Dr. Morris: Absolutely. To my knowledge, there's not another HBCU in the nation that has R1 status, but it’s not just about the status. I don't know how anyone does healthcare research, any kind of physical research, without involving the nurse. We look at the patient holistically, spiritually, mentally, emotionally and so nurses are right at the core of what I feel medicine does and so it allows us to work with our colleagues in kinesiology. We have colleagues in social work. We have colleagues in psychology. Even with engineering...when you think about creating medical equipment like biomedical engineering.


One of the things that we're champions of is diabetic research and research on aging. We have a Center for Diabetes Research here at North Carolina A&T and our nursing program is heavily involved with looking at diabetes research. So, again, we're the ones that are helping to monitor the blood sugar. We're the ones that do the food and nutrition counseling. We're the ones that talk to them about diabetic foot care so it is a seamless relationship. I think the synergy is there between nursing and our other programs at North Carolina A&T.


Michael: What does R1 mean practically? Does it give you access to more funding or? 


Dr. Morris: Yes. It means that we're producing more PhD graduates, more researchers, and we've obtained more funding, and the Carnegie classification, as you said, helps us position ourselves so that we can get more grants from maybe some of these industries and these top organizations that will invest in us to help produce the type of research needed to make a difference in healthcare and other areas. We have our agricultural department here as well. 


Michael: So, as you know, one of the biggest challenges facing the health system is a shortage in workforce, nursing particularly. I'm wondering how you see that through the lens of a nurse educator and how you're preparing your students to work in an environment where there's not the kind of staff levels you'd prefer to have?


Dr. Morris: I'll start that answer by saying, is it the chicken or the egg? Which one came first?

Because in my business, we have to produce adequate numbers of nurses to enter the workforce, but in order to produce an adequate number of nurses, we have to have faculty because the ratios to student learning in North Carolina are ten to one: that means one faculty for every ten students. So, if I have a hundred and eighty students, I need eighteen faculty for clinical education.


Well, we don't have faculty because the pay for nurse educators is not adequate. The clinical world pays more money, so it's just this cycle. And if you get a nurse who's willing to come into education, you still want them to be able to be in the prime in their career. I'm careful how I word that. In the prime...like not ready to end their career. You want the clinicians who are now active and have the current knowledge and so attracting those individuals is going to take more money. So, it's a conundrum all the time. But we are doing well at North Carolina A&T. Right now, we have two faculty vacancies because the university has invested in ways to help us to retain and attract the brightest faculty and our state legislature just did a mandate for nursing faculty to get an increase. 


Michael: Oh, wow. That's good. 


Dr. Morris: Oh, that was very helpful. And so we're making strides and with that increase, I'm able to increase our admission this year. Last year, I think we admitted around sixty five. This year, our goal is ninety-five to a hundred in that upper division cohort. 


Michael: Well, that's a big jump. 


Dr. Morris: It is. It is because we hired four new faculty starting in the spring. So, when you think about that ten to one ration, that's forty to fifty more students you can bring to your program, so it's important that we have the faculty and the manpower to be able to produce.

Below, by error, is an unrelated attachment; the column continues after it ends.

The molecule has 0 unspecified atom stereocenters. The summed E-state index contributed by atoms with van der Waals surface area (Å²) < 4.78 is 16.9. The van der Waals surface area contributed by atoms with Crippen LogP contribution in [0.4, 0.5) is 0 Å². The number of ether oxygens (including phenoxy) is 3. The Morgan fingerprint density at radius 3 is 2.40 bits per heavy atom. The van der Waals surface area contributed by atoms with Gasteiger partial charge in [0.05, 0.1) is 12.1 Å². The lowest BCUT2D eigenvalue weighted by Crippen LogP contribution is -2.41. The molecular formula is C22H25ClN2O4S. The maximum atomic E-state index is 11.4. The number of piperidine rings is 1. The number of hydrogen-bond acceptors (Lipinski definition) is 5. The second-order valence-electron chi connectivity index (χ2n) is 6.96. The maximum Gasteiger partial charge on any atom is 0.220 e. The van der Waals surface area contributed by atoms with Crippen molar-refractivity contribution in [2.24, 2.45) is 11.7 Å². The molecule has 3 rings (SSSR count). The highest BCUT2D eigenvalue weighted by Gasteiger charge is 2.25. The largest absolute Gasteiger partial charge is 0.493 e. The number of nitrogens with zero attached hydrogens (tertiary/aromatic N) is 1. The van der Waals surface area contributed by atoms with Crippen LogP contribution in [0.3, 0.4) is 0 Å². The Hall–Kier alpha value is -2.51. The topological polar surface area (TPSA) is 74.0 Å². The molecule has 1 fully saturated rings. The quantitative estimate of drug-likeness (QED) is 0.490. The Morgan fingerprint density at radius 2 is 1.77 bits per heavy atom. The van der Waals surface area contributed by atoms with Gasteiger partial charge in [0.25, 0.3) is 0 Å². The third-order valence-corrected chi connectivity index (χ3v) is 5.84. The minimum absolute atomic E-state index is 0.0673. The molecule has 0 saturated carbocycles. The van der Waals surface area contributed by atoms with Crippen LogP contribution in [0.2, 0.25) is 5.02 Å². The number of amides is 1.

Then the other thing that keeps us from producing more nurses are our clinical agencies because you have to have somewhere for the students to train. 


Michael: Right. 


Dr. Morris: And you overwhelm those units. You bring ten students to the floor and you've got ten nurses. I mean, it's just difficult because it also burns the nurses out to have students, you know, because that one faculty doesn't go to every student. We have to rely on the nurses on the floor to help us do the procedures. So, it's a cycle. 


Michael: You’ve got to have manpower in education if you want to have manpower out in the clinics, you know? 


Dr. Morris: Yes.


Michael: So, I know that having a diverse health care workforce -- a workforce that's equipped to provide culturally appropriate care -- is a big priority of yours. Tell us how that factors into the learning program that you're providing your students. 


Dr. Morris: Excellent. So, I think some people think because we're an HBCU that we've maximized culturally appropriate care, but it's not just about ethnicity. You know, it's about gender preferences. It's about cultural beliefs about Western medicine. For example, some people in other places would not prefer that a male healthcare provider take care of a female or we always have to talk to the husband to get the care done. So, one of the things that we emphasize here, is it's not just about ethnicity, and because we are African American healthcare providers, it doesn't mean we know everything about everybody's culture. There's dietary preferences.


We do emphasize the fact that we must consider the person holistically. We try to provide simulation experiences that are culturally appropriate. Like in a scenario, it's not just going to be this forty-five-year-old male with such-and-such condition. We try to add in things about, for instance, he's a Native American and has a shaman -- you know, a medicine man -- and they don't want him to take this medication. So, how do we handle that? Or this person prays at eight, twelve and four. You're going to have to work around that when you go to do their meds or give them a bath. So, we try to incorporate those scenarios in our training simulations at North Carolina A&T.